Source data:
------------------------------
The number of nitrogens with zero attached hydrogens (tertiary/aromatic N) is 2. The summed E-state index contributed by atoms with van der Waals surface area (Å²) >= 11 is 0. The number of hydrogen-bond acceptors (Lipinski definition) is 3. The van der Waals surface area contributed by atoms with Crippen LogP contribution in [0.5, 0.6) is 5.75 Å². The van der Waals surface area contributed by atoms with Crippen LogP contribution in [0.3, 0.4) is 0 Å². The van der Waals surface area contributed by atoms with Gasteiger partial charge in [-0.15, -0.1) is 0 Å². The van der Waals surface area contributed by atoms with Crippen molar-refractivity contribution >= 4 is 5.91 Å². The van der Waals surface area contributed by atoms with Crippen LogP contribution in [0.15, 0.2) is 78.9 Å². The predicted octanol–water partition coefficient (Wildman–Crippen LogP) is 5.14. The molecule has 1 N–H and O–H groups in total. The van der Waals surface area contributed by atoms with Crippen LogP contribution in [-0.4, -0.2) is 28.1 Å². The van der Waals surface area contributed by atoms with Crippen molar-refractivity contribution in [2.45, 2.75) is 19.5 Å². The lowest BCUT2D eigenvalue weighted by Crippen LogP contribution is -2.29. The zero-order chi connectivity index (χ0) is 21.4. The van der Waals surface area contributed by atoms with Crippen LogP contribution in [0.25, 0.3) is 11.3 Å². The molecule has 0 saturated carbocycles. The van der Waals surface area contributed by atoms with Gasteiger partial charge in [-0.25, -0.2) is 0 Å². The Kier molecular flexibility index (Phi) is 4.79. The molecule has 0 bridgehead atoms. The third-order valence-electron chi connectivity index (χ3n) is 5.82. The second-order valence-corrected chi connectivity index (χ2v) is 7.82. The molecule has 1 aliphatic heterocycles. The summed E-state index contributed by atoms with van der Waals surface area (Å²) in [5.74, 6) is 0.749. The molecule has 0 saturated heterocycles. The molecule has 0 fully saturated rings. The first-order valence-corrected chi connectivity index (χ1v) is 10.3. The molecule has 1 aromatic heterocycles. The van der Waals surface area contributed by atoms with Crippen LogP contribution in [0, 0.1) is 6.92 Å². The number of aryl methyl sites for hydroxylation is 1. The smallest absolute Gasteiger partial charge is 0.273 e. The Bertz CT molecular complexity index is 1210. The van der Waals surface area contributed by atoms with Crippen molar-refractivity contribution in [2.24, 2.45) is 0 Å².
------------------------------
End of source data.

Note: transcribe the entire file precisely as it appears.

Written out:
The number of nitrogens with zero attached hydrogens (tertiary/aromatic N) is 2. The summed E-state index contributed by atoms with van der Waals surface area (Å²) >= 11 is 0. The number of hydrogen-bond acceptors (Lipinski definition) is 3. The van der Waals surface area contributed by atoms with Crippen LogP contribution in [0.5, 0.6) is 5.75 Å². The van der Waals surface area contributed by atoms with Crippen LogP contribution in [0.3, 0.4) is 0 Å². The van der Waals surface area contributed by atoms with Gasteiger partial charge in [-0.15, -0.1) is 0 Å². The van der Waals surface area contributed by atoms with Crippen molar-refractivity contribution >= 4 is 5.91 Å². The van der Waals surface area contributed by atoms with Crippen LogP contribution in [0.15, 0.2) is 78.9 Å². The predicted octanol–water partition coefficient (Wildman–Crippen LogP) is 5.14. The molecule has 1 N–H and O–H groups in total. The van der Waals surface area contributed by atoms with Crippen LogP contribution in [-0.4, -0.2) is 28.1 Å². The van der Waals surface area contributed by atoms with Crippen molar-refractivity contribution in [2.45, 2.75) is 19.5 Å². The lowest BCUT2D eigenvalue weighted by Crippen LogP contribution is -2.29. The zero-order chi connectivity index (χ0) is 21.4. The van der Waals surface area contributed by atoms with Crippen LogP contribution in [0.25, 0.3) is 11.3 Å². The molecule has 0 saturated carbocycles. The van der Waals surface area contributed by atoms with Gasteiger partial charge in [-0.25, -0.2) is 0 Å². The Kier molecular flexibility index (Phi) is 4.79. The molecule has 0 bridgehead atoms. The third-order valence-electron chi connectivity index (χ3n) is 5.82. The second-order valence-corrected chi connectivity index (χ2v) is 7.82. The molecule has 1 aliphatic heterocycles. The summed E-state index contributed by atoms with van der Waals surface area (Å²) in [5.74, 6) is 0.749. The molecule has 0 saturated heterocycles. The molecule has 0 fully saturated rings. The first-order valence-corrected chi connectivity index (χ1v) is 10.3. The molecule has 1 aromatic heterocycles. The van der Waals surface area contributed by atoms with Crippen LogP contribution in [0, 0.1) is 6.92 Å². The number of aryl methyl sites for hydroxylation is 1. The smallest absolute Gasteiger partial charge is 0.273 e. The Bertz CT molecular complexity index is 1210. The van der Waals surface area contributed by atoms with Crippen molar-refractivity contribution in [2.24, 2.45) is 0 Å².